The Knight's Tour is a mathematical problem involving a knight on a chessboard. The knight is placed on the empty board and, moving according to the rules of chess, must visit each square once.
There are several billion solutions to the problem, of which about 122,000,000 have the knight finishing on the same square on which it begins.
Many variations on this topic have been studied during the centuries:
differently sized boards
two-player games based on this idea
problems using slight variations on the way the knight moves.
The knight's tour problem is an instance of the more general hamiltonian path problem in graph theory, which is NP-complete. The problem of getting a closed knight's tour is similarly an instance of the hamiltonian cycle problem. See How to solve the knight's tour for instructions on solving the knight's tour problem. Note however that, unlike the general hamiltonian path problem, the knight's tour problem can be solved in linear time (Conrad et al 1994).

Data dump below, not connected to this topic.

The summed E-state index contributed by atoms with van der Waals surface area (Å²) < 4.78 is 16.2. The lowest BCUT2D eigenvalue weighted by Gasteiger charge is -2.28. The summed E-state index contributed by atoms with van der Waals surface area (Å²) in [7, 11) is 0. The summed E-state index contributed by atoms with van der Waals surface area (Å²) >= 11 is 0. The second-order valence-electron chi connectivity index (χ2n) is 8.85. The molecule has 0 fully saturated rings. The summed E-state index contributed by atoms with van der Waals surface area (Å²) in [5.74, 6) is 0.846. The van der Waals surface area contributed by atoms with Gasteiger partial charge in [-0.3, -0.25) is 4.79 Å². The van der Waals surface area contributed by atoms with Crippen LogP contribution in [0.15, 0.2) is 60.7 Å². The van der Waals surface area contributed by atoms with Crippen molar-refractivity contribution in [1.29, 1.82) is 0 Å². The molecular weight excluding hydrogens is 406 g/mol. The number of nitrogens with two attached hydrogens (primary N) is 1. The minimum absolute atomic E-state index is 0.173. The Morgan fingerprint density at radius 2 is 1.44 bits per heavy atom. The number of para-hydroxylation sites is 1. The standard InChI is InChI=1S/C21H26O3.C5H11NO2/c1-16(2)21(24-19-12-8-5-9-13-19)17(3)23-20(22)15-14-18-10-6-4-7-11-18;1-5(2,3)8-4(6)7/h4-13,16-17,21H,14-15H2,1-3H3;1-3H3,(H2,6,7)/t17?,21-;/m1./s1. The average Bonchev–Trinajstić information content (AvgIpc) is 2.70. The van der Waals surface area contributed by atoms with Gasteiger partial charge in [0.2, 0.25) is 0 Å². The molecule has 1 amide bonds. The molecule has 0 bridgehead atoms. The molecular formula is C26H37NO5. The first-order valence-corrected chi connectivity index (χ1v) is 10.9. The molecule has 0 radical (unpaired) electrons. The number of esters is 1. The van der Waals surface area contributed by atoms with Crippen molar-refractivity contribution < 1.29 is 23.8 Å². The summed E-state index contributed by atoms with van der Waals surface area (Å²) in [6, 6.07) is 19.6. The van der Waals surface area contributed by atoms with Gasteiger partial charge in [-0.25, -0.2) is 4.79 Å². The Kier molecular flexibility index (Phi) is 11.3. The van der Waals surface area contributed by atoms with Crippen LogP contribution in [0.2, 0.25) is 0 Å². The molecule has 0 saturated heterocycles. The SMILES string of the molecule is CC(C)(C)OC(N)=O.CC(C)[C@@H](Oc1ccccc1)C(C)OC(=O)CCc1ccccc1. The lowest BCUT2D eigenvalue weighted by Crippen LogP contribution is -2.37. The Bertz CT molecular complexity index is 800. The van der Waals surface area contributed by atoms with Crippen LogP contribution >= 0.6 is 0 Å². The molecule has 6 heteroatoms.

The pattern made by a Knight's Tour has often been used as a literary constraint. The earliest instance of this is found in Rudrata's Kavyalankara written during the 9th century.
In the 20th century the Oulipo group of writers used it among many others. The most notable example is the 10x10 Knight Tour which sets the order of the chapters in Georges Perec's novel La Vie mode d'emploi.